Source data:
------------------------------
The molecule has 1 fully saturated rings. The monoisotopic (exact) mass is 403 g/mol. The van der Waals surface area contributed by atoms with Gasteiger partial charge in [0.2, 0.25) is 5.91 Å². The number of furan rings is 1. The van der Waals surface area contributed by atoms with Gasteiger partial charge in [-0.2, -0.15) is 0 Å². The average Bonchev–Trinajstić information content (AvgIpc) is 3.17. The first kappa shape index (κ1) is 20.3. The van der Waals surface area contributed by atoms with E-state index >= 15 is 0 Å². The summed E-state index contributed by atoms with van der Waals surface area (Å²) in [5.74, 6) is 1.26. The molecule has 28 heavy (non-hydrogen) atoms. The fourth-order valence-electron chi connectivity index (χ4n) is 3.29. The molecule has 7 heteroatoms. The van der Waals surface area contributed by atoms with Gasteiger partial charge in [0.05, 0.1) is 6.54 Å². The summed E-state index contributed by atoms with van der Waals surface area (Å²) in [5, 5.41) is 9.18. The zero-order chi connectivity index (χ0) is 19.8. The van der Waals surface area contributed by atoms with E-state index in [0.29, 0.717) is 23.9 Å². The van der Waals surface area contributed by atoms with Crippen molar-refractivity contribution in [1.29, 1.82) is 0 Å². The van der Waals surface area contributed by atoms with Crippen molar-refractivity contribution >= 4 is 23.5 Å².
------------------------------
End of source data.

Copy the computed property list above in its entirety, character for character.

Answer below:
The molecule has 1 fully saturated rings. The monoisotopic (exact) mass is 403 g/mol. The van der Waals surface area contributed by atoms with Gasteiger partial charge in [0.2, 0.25) is 5.91 Å². The number of furan rings is 1. The van der Waals surface area contributed by atoms with Gasteiger partial charge in [-0.2, -0.15) is 0 Å². The average Bonchev–Trinajstić information content (AvgIpc) is 3.17. The first kappa shape index (κ1) is 20.3. The van der Waals surface area contributed by atoms with E-state index >= 15 is 0 Å². The summed E-state index contributed by atoms with van der Waals surface area (Å²) in [5.74, 6) is 1.26. The molecule has 28 heavy (non-hydrogen) atoms. The fourth-order valence-electron chi connectivity index (χ4n) is 3.29. The molecule has 7 heteroatoms. The van der Waals surface area contributed by atoms with Gasteiger partial charge in [0.05, 0.1) is 6.54 Å². The summed E-state index contributed by atoms with van der Waals surface area (Å²) in [5, 5.41) is 9.18. The zero-order chi connectivity index (χ0) is 19.8. The van der Waals surface area contributed by atoms with E-state index in [0.29, 0.717) is 23.9 Å². The van der Waals surface area contributed by atoms with Crippen molar-refractivity contribution in [1.29, 1.82) is 0 Å². The van der Waals surface area contributed by atoms with Crippen molar-refractivity contribution >= 4 is 23.5 Å².